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Hey there, as you can see this is blog is all about gaming. And that's what I've been doing for pretty much all of my life. Currently I'm completely enveloped in Warhammer 40,000 and I'm breaking into the new Warhammer Fantasy system with the release of the new 8th edition.

Follow me as I build new armies, find newer and better ways to destroy my enemy, learn more about the rules, and just complain about the things that don't go my way :)

Friday, March 5, 2010

Poll: Runes of Witnessing vs Shadow in the Warp

So here's something I haven't done before. Usually I just say what I think and ask for what you guys think. But today I thought I'd go about it a little differently and provide the different options and see which guys you think is the answer.

Thursday I had a debate with my friend before I even cast any powers of how Runes of Witnessing worked vs Shadow in the Warp. Now as not to sway the poll I'll not mention how I think it should work but let you guys know later.

So here is what the powers do.

Runes of Witnessing: A Farseer uses runes of witnessing to guide his second sight along the twisting strands of fate. A Farseer with runes of witnessing roll 3D6 and discards the highest roll when taking a Psychic test. You must use the lowest two rolls.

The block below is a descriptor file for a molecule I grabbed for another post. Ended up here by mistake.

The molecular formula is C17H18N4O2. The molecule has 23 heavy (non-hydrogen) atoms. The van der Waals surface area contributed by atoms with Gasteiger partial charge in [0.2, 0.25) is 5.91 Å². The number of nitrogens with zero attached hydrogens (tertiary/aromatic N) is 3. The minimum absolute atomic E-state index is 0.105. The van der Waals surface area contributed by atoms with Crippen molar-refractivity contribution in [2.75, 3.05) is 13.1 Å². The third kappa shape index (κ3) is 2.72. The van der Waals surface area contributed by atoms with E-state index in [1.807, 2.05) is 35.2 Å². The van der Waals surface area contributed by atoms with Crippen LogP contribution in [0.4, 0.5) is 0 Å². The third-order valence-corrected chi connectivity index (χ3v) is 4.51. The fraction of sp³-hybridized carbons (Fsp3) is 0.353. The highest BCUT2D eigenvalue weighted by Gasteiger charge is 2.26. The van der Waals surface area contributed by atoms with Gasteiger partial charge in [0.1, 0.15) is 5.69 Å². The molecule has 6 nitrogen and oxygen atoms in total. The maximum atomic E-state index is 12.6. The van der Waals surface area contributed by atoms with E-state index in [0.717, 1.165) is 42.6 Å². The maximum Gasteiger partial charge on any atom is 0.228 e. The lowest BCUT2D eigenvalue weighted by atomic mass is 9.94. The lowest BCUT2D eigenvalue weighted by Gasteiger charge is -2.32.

Shadow in the Warp: Tyranids flood the battlefield with psychic signature of the Hive Fleet, overwhelming the minds of enemy psykers and interfering with the mystical abilities. many are driven insane or suffer massive neural damage as they try, in vane, to draw upon their otherworldly powers.

Any enemy psyker that takes a Psychic test within 12" of a Tyranid with Shadow in the Warp special rule must take the test on 3D6 and will suffer a Perils of the Warp attack on the roll of any double 1 or double 6.


Now that we have the two different powers down as to what they do let's discuss the different option of what should be done in this situation.

Option A: The two powers cancel each other out. The reasoning behind this comes from the Eldar FAQ from May of 2008. It simply states;

Q. How do Runes of Witness work when facing a Hive Tyrant with Shadow in the Warp?

A. The Runes neutralize the effect of the Shadow in the Warp for that Farseer, so the Farseer will take Psychic tests using 2D6, as normal.

This FAQ entry is also back when the last Tyranid Codex had these rules on page 31 of the Old Dex;

The Shadow in the Warp: All Psychic test made by the enemy during the game are made on 3D6, discounting the lowest roll. Any Perils of the Warp results are nullified, and the power will pass or fail as normal.

If you look above at Runes of Witness it makes a lot of since that the FAQ would have the powers cancel each other out based on the Older Rules for Shadow in the Warp, but is it still a viable option?